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Home :: Archive :: 2005 :: October ::
Hamlet: Revenge or Justice?
The Shakespeare Conference: SHK 16.1786  Friday, 21 October 2005

[1] 	From: 	Edmund Taft <
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	Date: 	Thursday, 20 Oct 2005 13:43:57 -0400
	Subj: 	Hamlet: Revenge or Justice

[2] 	From: 	David Basch <
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	Date: 	Thursday, 20 Oct 2005 14:14:32 -0400
	Subj: 	Re: SHK 16.1779 Hamlet: Revenge or Justice?

[3] 	From: 	David Bishop <
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	Date: 	Wednesday, 19 Oct 2005 15:30:34 -0700
	Subj: 	Re: SHK 16.1779 Hamlet: Revenge or Justice?


[1]-----------------------------------------------------------------
From: 		Edmund Taft <
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Date: 		Thursday, 20 Oct 2005 13:43:57 -0400
Subject: 	Hamlet: Revenge or Justice

Joseph Egert writes: "Old Fortinbras is the Pompey of this drama, whose 
vengeful yet immortal spirit leaves his slaughtered body at the moment 
of death to infuse the newborn body of Prince Hamlet. Competing with 
this spirit is the Holy Christian Spirit of forgiveness and Providential 
acceptance entering that same body at baptism. This Holy Spirit is later 
buttressed by Hamlet's Wittenberg conscience. These two contending 
spirits comprise the young Prince's agonizing psychomachia. . . ."

Well, it would seem that Old Fortinbras would pass along his need for 
revenge to young Fortinbras, no? But in the wider scheme of things, I'd 
suggest that Joe is on to something but needs different terms: Hamlet's 
psychomachia is a conflict between skeptical Renaissance humanism, on 
the one hand, and Medieval notions of honor, on the other.


Ed Taft

[2]-------------------------------------------------------------
From: 		David Basch <
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Date: 		Thursday, 20 Oct 2005 14:14:32 -0400
Subject: 16.1779 Hamlet: Revenge or Justice?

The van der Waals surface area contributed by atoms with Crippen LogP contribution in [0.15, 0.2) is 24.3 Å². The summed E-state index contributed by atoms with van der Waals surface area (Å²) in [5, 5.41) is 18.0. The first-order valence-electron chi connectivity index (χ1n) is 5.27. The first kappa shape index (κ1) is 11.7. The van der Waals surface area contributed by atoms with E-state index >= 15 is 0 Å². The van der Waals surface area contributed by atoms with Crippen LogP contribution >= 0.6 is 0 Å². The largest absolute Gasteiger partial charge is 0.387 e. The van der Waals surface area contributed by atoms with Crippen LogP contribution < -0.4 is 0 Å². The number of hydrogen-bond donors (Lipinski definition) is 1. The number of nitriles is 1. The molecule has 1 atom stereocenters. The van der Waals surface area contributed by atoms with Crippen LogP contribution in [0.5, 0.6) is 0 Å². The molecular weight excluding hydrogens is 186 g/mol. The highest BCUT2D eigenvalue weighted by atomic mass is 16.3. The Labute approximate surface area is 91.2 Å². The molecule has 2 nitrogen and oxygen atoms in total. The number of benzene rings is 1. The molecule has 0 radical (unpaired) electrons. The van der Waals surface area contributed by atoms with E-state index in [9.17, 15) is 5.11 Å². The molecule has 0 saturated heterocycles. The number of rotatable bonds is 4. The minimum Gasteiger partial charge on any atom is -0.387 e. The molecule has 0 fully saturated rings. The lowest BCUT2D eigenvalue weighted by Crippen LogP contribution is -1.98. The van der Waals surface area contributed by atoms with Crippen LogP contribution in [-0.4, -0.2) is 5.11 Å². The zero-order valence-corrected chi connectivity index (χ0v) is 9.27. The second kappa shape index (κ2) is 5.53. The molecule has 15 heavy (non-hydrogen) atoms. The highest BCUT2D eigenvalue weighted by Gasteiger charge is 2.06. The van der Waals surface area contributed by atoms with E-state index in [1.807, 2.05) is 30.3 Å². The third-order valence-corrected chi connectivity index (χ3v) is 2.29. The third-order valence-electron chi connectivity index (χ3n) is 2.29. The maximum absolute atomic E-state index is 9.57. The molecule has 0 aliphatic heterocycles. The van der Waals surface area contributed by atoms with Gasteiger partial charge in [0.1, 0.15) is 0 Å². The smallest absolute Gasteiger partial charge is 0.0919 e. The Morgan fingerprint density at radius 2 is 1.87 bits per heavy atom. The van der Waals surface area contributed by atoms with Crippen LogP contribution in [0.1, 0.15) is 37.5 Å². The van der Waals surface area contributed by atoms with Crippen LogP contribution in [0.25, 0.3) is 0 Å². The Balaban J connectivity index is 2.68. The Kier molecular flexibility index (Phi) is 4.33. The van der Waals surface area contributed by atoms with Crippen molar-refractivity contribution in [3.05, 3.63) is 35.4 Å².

Comment: 	Re: SHK 16.1779 Hamlet: Revenge or Justice?

Concerning Hamlet's wish to act on the basis of justice and not his 
suspicions stoked up by the ghost, I think we are finding quite a lot of 
agreement on list. Where some of us divide is over whether Hamlet's 
proof is sufficient for action that would be accepted by the people.

I think we must conclude that it is sufficient. For Hamlet has himself 
as witness and Horatio. And Hamlet is beloved of the people and they are 
likely to support him and get him to be the rightful king. But the 
problem and tragedy of Hamlet is that his self righteousness and his 
over wise ratiocinations get in the way of his prudence in carrying out 
justice and leads to his self destruction, just as Ecclesiastes warned 
would be the certain outcome of such traits.

David Basch

[3]-------------------------------------------------------------
From: 		David Bishop <
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Date: 		Wednesday, 19 Oct 2005 15:30:34 -0700
Subject: 16.1779 Hamlet: Revenge or Justice?
Comment: 	Re: SHK 16.1779 Hamlet: Revenge or Justice?

Kenneth Chan makes two good points: that in the prayer scene and the 
closet scene Hamlet seems willing to kill Claudius without public proof 
of his crime.

I might first distinguish between Hamlet and Shakespeare, and say that 
it's Shakespeare who will not let Hamlet kill Claudius without public 
proof. But that's only part of it. The other part, treated in more 
detail in my book, involves the presence in Hamlet of a subconscious, 
which now and then breaks the surface. This is a more difficult 
argument. I won't go far into it here, except to suggest, first, that 
there seems something self-deceptive about an argument that involves 
using the Christian God to take revenge for you. Hamlet later mentions 
the futility of trying "to circumvent God." And in the closet scene, 
Hamlet kills at a moment of high emotion, at least close to madness, 
which might serve his purpose if, as I suppose, part of his underlying, 
quasi-conscious plot is to use madness as an excuse to kill the king. He 
prepares this alibi, but then expends it on Polonius, sending him back 
to the drawing board.

Joe Egert has discerned two of what I call Hamlet's clashing ideals. He 
misses the third.

Best wishes,
David Bishop

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